This is the formal dining room, just off the entry at the front of the house. We'll actually use it as a Donavan Covey room -or just my little sitting room. I may someday (soon, I hope) teach my own etiquette classes and this is the perfect set up. No one has to traipse through the house and it's close to the kitchen for easy access to tea and coffee for visitors.

Another HUGE plus is there is a mother-in-law suite downstairs off the living room. Now we can have guests stay without bothering them or visa versa. No walking through the house in bath towels creating embarrassing situations.

Upstairs is a huge master bedroom with a lovely walk in closet -that even has a window! We'll finally be able to see our clothes. The bathrooms are wonderful -simple but clean and quality. Wilder's room is right across from a good size laundry room and an open area that is PERFECT for a playroom. Wilder and his friends will be able to play upstairs while we have grown up talk with the adults in the living room below. We'll be able to keep tabs on everyone and still have some separation.

The home is in a small cul de sac where Wilder can safely ride his tricycle around without me worrying. We are two blocks from the neighborhood playground, sand volleyball and beautiful private pool. It's fabulous!

A home like this would cost 3xs the price in Alaska and 30xs the price in L.A. -the two other places we were considering. I never dreamed our first home would be something like this.

We're putting an offer on it tomorrow morning. We'll keep you posted...hopefully we'll be spending the rest of the day celebrating and perusing home style magazines.

Saturday, August 11, 2007

Day 12: Amarillo to Austin -We Made It!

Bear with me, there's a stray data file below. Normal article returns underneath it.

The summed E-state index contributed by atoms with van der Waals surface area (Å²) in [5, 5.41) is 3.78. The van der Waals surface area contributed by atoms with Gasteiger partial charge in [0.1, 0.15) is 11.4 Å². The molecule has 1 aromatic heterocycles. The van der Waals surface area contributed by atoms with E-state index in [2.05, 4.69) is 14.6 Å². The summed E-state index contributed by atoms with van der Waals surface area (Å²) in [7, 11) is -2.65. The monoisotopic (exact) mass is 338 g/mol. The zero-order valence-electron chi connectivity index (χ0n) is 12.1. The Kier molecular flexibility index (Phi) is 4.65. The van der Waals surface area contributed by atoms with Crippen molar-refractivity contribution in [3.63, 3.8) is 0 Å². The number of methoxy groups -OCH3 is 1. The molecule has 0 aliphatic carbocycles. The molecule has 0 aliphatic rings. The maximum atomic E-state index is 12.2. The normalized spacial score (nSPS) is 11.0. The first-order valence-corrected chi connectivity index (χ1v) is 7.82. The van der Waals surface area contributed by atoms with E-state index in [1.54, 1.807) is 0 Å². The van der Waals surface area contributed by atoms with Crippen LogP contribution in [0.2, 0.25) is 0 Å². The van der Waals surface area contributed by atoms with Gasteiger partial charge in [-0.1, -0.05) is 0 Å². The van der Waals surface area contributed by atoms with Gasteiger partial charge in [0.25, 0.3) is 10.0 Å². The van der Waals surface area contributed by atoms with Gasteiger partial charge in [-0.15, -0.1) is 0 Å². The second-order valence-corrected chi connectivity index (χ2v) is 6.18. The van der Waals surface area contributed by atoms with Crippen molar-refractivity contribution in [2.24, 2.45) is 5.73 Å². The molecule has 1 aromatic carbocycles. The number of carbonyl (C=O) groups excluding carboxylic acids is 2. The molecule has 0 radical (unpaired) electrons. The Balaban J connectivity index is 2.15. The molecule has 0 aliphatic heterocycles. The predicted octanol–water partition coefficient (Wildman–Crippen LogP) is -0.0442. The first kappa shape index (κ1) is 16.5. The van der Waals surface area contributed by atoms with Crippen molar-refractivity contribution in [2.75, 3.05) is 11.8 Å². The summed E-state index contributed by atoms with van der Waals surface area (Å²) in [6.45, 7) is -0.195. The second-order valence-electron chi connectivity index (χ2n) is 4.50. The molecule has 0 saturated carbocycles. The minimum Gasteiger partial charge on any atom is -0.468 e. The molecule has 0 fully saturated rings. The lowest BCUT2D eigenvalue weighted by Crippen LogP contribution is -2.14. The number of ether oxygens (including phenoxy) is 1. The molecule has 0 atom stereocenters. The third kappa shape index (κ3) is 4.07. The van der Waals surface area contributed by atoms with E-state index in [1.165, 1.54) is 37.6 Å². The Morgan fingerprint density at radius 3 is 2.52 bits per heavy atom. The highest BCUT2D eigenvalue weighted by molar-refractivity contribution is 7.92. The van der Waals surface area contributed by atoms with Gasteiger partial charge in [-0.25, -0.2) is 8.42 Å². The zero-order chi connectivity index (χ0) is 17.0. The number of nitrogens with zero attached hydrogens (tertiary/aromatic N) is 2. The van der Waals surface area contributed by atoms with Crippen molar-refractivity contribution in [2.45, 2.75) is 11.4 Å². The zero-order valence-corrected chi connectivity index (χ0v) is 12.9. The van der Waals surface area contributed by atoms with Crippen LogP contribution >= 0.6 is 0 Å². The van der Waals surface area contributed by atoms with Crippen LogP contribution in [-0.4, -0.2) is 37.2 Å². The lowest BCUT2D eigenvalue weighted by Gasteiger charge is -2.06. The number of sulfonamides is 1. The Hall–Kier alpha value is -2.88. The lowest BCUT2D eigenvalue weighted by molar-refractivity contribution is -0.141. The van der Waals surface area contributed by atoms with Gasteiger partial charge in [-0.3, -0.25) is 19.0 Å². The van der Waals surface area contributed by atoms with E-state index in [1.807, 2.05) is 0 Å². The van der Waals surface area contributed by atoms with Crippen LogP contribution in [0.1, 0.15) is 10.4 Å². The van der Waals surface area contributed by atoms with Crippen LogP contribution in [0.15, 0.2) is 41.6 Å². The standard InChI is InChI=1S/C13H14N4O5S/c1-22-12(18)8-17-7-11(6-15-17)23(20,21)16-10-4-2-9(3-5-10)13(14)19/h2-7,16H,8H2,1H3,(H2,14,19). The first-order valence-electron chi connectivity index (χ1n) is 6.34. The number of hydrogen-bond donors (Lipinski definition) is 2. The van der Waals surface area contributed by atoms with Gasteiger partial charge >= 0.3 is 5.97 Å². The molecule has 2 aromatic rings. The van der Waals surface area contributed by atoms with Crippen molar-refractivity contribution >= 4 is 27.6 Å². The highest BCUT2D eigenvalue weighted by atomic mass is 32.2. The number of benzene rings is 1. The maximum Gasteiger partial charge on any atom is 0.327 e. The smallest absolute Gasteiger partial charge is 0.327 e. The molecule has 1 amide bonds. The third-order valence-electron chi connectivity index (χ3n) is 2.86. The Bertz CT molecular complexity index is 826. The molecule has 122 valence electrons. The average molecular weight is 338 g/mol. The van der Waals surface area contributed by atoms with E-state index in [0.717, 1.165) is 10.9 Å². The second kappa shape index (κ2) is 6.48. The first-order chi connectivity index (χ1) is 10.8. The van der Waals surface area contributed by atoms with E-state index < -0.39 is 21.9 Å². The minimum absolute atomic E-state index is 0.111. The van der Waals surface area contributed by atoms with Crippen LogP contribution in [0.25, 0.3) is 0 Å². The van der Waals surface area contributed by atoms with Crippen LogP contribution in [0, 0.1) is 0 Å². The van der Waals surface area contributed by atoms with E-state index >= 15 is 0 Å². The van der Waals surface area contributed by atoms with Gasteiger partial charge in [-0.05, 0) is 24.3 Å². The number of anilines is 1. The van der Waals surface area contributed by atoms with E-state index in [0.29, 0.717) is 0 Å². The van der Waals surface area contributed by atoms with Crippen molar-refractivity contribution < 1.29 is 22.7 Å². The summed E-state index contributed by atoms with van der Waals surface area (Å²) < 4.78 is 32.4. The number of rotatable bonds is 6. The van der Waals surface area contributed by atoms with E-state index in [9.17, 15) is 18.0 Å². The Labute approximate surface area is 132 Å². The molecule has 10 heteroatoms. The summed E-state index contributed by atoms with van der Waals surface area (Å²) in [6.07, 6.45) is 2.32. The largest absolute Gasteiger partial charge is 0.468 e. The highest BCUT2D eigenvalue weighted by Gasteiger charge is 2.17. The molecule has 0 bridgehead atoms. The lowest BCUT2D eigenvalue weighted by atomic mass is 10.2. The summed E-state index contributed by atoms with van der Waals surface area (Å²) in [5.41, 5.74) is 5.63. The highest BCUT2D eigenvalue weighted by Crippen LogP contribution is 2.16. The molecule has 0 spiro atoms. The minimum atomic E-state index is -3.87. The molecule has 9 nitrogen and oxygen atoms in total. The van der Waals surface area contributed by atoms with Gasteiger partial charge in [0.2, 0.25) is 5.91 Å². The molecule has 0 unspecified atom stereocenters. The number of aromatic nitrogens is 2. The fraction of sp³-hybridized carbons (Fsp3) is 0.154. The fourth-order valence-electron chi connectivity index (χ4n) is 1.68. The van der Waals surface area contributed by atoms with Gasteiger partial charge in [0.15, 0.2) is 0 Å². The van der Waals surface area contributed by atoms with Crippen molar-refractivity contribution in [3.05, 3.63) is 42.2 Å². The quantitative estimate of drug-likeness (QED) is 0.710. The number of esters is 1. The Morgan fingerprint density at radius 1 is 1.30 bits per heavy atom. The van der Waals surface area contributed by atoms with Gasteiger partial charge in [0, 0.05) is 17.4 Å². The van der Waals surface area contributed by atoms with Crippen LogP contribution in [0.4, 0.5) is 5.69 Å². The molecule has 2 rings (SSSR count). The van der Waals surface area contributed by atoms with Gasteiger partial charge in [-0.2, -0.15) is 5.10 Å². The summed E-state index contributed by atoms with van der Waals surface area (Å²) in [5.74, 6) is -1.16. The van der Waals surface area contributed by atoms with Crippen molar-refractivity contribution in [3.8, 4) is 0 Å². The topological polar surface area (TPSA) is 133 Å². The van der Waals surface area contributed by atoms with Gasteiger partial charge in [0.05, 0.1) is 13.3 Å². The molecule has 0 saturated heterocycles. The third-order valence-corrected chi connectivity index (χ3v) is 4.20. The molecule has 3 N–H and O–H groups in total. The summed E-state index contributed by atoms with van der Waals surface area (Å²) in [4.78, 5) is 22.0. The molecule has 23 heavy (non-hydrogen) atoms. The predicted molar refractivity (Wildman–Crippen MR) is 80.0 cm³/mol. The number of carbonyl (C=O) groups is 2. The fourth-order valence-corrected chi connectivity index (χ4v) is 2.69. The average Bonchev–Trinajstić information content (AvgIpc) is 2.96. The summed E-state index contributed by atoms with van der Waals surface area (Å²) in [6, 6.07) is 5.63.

In Amarillo we ate breakfast at a deluxe truck stop featuring a slew of restaurants, deciding on Buck Horn with it's grandiose buffet. The number of ball caps and pot bellies was astounding -as was the herd of semis parked outside.
Heading Southeast we passed -you guessed it!- more fields...
...and more po-dunk towns, though their dilapidated state was rather charming in a sad sort of way.
We secured a wonderful, albeit short, visit with Brian's brother Barry and his lovely girlfriend Christine. They were in between a wedding and it's reception nearby and the timing worked out perfectly.
Pulling off the I-35 and into a Starbucks on the corner we drove up as they were walking in. A huge, frozen mocha latte later we left them to their joyous festivities and we headed for...
Cracker Barrel!! It's my Disneyland away from Disneyland. We ate lunch then wandered around the country store, tempted to buy tons of things we didn't need. Brian almost broke his rule of buying things for Wilder before he is born to get a complete cowboy outfit and a Longhorn's jersey, but he used his self control. I am amazed I didn't walk out with a bag full of goodies. I'm doing good!
Here's Fort Worth! This is about when all the trees started reappearing -a wonderful scenic transition.
Yeah, it's a crappy picture, but it's a "sign" -get it! I have my own town named after me! I was meant to live in central Texas. (Note: I'm being facetious.)
Betty knew we were coming and she baked a cake! A TEXAS shaped cake at that, celebrating our big move, end of the journey and arrival home. Let me tell you, Texas is delicious -especially covered in chocolate.
The family: Brian, Barry, Betty and Brooke.

We are SO glad to be done driving and finally here. I have to say today's journey came with a flood of mixed emotions. I have been trying to leave Alaska for the past five years and today I finally have. I know our journey began 12 days ago but as we drove the area that I will soon become intimately connected with as we settle and begin a family, a mix of sadness and excitement, with a touch of apprehension swirled within. Texas isn't completely foreign to me; I've visited Austin with Brian twice before and simply adored it. I imagine it is a similar feeling a child has when transferring schools in the middle of the year. Will I make new friends, will I like this area, will I do well in establishing myself here and finding my niche? There are so many thrilling and frightening things in beginning life in a new area. Thankfully the "thrilling" feelings outweigh the "frightening" and I am tickled pink to be here with Brian's fabulous family!

Tomorrow is a designated "Pool Day" -we're wearing our swimsuits from sun up to sun down, looking at houses online, spending time with family, and enjoying not being in a car. The end of the journey doesn't mean the end of the blog posts, so stay tuned! I can't wait to share our house hunting experiences with you -there are more corny stories and photos to come! Thanks for coming along for the ride.


Related Posts with Thumbnails